Sharrieff Stewart doesn’t even try to fight back the tears and sobs, to camouflage her perpetual grief.
More than three years after her 23-year-old daughter Alexus Cumberbatch was shot to death on a Wilmington street, Stewart is once again struggling to talk about the tragedy.
For this telling of her daughter’s death, in the basement of a church in Northeast Wilmington, Stewart has an audience of other women who share her heartache.
She’s speaking to, and being encouraged by, about 20 women who call themselves We Are The Moms. All have lost a son or daughter to the relentless wave of gun violence that has plagued Delaware’s largest city for a quarter-century.
Cumberbatch, known as Lil Lex, was a bystander hit by a stray bullet after a member of the notorious NorthPak gang rained a hail of gunfire on a corner in the Browntown neighborhood, according to Stewart. A teenage boy also was killed, and two men were wounded. No one has been charged in the mass shooting.
With Stewart still so overcome with grief that she can’t even start her story without faltering, the other ladies pick her up.
“It’s ok, baby,’’ one says softly.
“Come on,’’ another coaxes.
“We’re here for you,’’ calls a third reassuring voice. “You got it.”
So Stewart, still weeping, shares the agony seemingly as raw as the night she waited with dread at Wilmington Hospital while yards away, inside the emergency room, doctors and nurses tried in vain to save her child’s life.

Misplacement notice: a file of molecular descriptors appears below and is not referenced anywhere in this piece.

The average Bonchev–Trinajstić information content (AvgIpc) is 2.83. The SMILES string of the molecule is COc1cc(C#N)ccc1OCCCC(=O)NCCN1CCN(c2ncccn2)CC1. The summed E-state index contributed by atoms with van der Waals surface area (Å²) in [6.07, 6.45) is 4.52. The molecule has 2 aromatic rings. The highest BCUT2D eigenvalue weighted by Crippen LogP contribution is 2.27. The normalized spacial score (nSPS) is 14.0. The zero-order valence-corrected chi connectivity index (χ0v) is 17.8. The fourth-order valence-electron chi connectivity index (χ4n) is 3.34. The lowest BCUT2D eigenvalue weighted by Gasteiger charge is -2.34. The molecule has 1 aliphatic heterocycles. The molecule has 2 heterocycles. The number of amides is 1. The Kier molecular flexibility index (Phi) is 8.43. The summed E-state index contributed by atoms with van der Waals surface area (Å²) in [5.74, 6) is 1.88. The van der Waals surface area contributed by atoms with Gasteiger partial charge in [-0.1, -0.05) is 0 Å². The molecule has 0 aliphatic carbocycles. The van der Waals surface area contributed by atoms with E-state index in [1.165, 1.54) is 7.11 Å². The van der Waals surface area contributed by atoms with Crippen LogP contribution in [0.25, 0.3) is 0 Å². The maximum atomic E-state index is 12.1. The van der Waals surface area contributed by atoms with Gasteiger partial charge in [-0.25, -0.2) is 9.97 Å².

“I just feel like because of how she was killed and who killed her that I’m never going to get justice because there’s so many bodies, all these guys, and she’s just a number to the police department,’’ Stewart says, pausing every few words in an effort to gather the resolve to continue.
Stewart says a detective told her the gunman was later killed in a retaliatory shooting, a cycle of bloodshed that Wilmington Police Chief Wilfredo Campos and his predecessor Robert Tracy say has defined Wilmington’s persistent epidemic of gun violence.
Since 2017, 176 people have been shot to death and another 744 wounded by gunfire, making the city of 71,000 people one of the most violent per capita in America.
Stewart explains how her daughter’s slaying enacts a heavy daily toll on her, and how she has fought to persevere through the pain by finishing school and becoming a phlebotomist.
“I’m struggling with life. I am depressed, and I have anxiety and I take medication,’’ Stewart says. “I pray every day that I don’t take my life.”
With every halting word, the other women do their utmost to comfort Stewart.
“Hmmm, mmmm,’’ says one.
“Take your time,’’ calls another.